1983 Paul Jaboulet Hermitage La Chappelle

Chris and Brian talk about their variable luck with this wine. Well, this is a brilliant example on the nose, with scads of mocha, coffee crisp, dark, dark plum, roast meat and chestnuts. So complete on the palate, a great minty/spearmint accent right through rich blackberry and plum. Did I say it’s very, very complete? A terrifically balanced wine with blueberry accents at the end, outstanding stuff it is consensus WOTN.

2002 De Bortoli Noble One botrytis Semillon

I was happy to see this, as I still have one bottle of my own resting for future consumption. Just so much aromatically—botrytis, but also lots of flowers, lots of vanilla and touches of apricot and fig. Some spicy on tongue, quite a bit actually, some apricot, but “unripe” if I use that descriptor. I’m surprised at the lemoncurd and acidity which is plenty lively at 9 years of age. This is a fine example of this Aussie sweetie with room to further improve. Very glad to try—the 2002 might’ve been their best effort.

Again, huge thanks to Brian for sharing and for letting me be a part of a special evening.

kwa heri,


Great Notes!

Impressive wines, and a tremendous experience. Very kind of Brian to share such rarely tasted wines.

yes, it was. And yes, that was 8.5 wines for 4 people. I stayed overnight.

Nice job Mike.

Great report… and small dinners like this, where one can linger over and revisit the wines at will are really the best… especially with a line-up like this… and good friends…

Good notes Mike. It was a fun and enlightening night. Yes, Cumbraes boneless Dorset/ Textel lamb loins are “da bomb”.
As you saw, I’m taking a note hiatus lately so my impressions are from memory. I enjoyed the Stoney Ridge a fair bit and found perhaps a bit more minerally chard characteristics than your note implies. Really interesting that it was so fresh at 21.
Agreed with you on the other two whites. Both were fun to taste.
I enjoyed all the reds. The '86 Musar more so than the '80, the LLC was the perfect age for drinking and was great with the lamb. I think I liked the Calera best when initially poured. That Sandalwood aspect that reminds me of Tempranillo sort of distracted me away from pure pinot goodness with time in the glass. Certainly wasn’t suffering from old age though.

I’ve been lucky enough to have several experiences with the '83 La Chapelle. My very first La Chapelle was the '83, 10 years ago and was revelatory and sent me on the road to actively collecting La Chapelle. Every time since it’s been variable (meaning everything from great to merely pretty good) while generally having much more consistent experiences with both the '82 & '85 in the past 5 or so years. This bottle (As Brian will attest) I believe bought on release and kept passively since, was simply brilliant. A complex and gorgeous concoction of dark berry, bramble & plum with that delicate texture that just screams Jaboulet. What always separates La Chapelle for me is the texture. I love the way these turn into something burg-like in texture and mouthfeel with age, but keeping that panoply of Hermitage flavours and aromas. The Vosne of the Rhone. Truly the best (IMHO) expression of Syrah. I have just two left (from auction) and will hope mine are at least close qualitatively to this bottle. The variability of the '83 keeps my from looking for more.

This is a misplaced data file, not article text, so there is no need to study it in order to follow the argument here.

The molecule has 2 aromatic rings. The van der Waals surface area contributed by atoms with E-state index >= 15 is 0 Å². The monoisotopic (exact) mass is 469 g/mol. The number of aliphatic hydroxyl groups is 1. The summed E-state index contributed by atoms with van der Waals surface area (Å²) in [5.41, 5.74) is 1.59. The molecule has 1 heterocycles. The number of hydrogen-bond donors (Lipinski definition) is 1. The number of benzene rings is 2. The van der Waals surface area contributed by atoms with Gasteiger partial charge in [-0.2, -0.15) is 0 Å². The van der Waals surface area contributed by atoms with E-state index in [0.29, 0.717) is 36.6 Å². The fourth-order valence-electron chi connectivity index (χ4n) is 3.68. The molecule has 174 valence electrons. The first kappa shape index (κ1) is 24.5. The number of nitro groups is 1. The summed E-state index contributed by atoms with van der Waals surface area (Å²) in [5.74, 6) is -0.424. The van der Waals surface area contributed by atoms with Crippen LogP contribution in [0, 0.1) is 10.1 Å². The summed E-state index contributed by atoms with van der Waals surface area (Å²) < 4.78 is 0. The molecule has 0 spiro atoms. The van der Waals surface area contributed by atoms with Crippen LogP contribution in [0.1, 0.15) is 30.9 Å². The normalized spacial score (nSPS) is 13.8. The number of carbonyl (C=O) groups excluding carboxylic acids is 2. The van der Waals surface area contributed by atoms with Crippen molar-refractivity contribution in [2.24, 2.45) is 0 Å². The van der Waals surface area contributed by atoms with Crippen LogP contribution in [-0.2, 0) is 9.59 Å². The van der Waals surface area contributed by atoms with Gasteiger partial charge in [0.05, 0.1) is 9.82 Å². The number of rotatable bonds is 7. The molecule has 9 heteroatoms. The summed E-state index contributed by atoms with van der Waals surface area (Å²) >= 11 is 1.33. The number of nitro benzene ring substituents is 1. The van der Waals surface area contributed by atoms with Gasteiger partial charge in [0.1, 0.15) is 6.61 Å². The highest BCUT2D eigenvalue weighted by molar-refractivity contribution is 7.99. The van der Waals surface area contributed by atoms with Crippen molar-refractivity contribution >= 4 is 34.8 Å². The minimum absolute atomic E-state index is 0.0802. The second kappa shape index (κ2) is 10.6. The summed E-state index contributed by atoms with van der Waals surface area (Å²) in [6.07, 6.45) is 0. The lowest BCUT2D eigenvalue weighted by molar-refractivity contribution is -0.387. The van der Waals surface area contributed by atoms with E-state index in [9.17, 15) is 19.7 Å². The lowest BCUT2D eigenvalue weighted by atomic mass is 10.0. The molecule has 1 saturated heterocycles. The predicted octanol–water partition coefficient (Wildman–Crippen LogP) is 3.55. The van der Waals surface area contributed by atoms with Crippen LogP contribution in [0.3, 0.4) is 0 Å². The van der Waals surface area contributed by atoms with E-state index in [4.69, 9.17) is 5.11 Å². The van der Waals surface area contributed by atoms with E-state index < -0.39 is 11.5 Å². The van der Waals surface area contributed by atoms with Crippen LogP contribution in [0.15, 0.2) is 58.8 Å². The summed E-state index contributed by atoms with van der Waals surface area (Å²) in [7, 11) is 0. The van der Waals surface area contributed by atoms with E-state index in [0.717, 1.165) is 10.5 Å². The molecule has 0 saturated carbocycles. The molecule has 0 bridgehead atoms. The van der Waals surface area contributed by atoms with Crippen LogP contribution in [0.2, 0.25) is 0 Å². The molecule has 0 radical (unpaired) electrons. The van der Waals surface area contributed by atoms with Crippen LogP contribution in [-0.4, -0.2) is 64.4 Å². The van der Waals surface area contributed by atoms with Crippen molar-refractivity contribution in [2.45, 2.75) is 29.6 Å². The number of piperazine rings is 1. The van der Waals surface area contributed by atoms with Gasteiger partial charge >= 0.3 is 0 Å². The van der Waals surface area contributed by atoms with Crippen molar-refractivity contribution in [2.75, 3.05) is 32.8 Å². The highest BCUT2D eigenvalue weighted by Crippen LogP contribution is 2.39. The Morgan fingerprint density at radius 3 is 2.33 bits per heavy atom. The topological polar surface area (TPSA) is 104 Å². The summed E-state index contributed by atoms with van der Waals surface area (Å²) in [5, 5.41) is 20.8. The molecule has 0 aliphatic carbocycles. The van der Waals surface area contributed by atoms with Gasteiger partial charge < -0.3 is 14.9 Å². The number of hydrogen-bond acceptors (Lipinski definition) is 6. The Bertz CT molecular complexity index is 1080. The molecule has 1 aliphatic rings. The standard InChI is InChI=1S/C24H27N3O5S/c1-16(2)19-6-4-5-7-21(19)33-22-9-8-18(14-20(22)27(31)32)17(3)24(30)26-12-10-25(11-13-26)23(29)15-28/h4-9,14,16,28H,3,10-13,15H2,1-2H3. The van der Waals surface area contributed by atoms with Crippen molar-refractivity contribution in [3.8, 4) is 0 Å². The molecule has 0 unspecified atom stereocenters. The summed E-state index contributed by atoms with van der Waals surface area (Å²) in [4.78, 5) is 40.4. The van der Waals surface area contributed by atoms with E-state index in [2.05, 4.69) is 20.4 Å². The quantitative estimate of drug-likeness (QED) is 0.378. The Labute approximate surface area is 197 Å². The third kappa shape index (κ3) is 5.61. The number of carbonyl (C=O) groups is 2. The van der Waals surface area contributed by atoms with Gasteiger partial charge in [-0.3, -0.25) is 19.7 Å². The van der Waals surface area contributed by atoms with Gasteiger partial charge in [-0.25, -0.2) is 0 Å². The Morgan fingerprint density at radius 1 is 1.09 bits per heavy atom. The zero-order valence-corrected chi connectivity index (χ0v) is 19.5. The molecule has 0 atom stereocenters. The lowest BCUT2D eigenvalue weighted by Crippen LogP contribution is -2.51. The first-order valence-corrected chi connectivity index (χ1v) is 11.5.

What a great bottle.
I have had a few of the DeBortoli Noble One’s including the 1998, 99, 00 and 2003. This may have been the first 2002 I’ve tried. Pretty sure I still have 1 or 2 vintages in the cellar. I admit it is impressive, but I think it takes on too much honey and treacle to my tastes. A really enjoyable glass, but needs just a bit more lift to keep it fresh. I think this is why I haven’t bought these in a while. I can see others loving this a good deal more than me. My palate was also pretty bushed by this point as Bryce wasn’t drinking nearly as much as we were, yet the bottles disappeared… Not sure he’ll post here but Brian is a very generous friend & host and has one of the most dynamic and well thought out cellars I’ve had the pleasure of sharing in.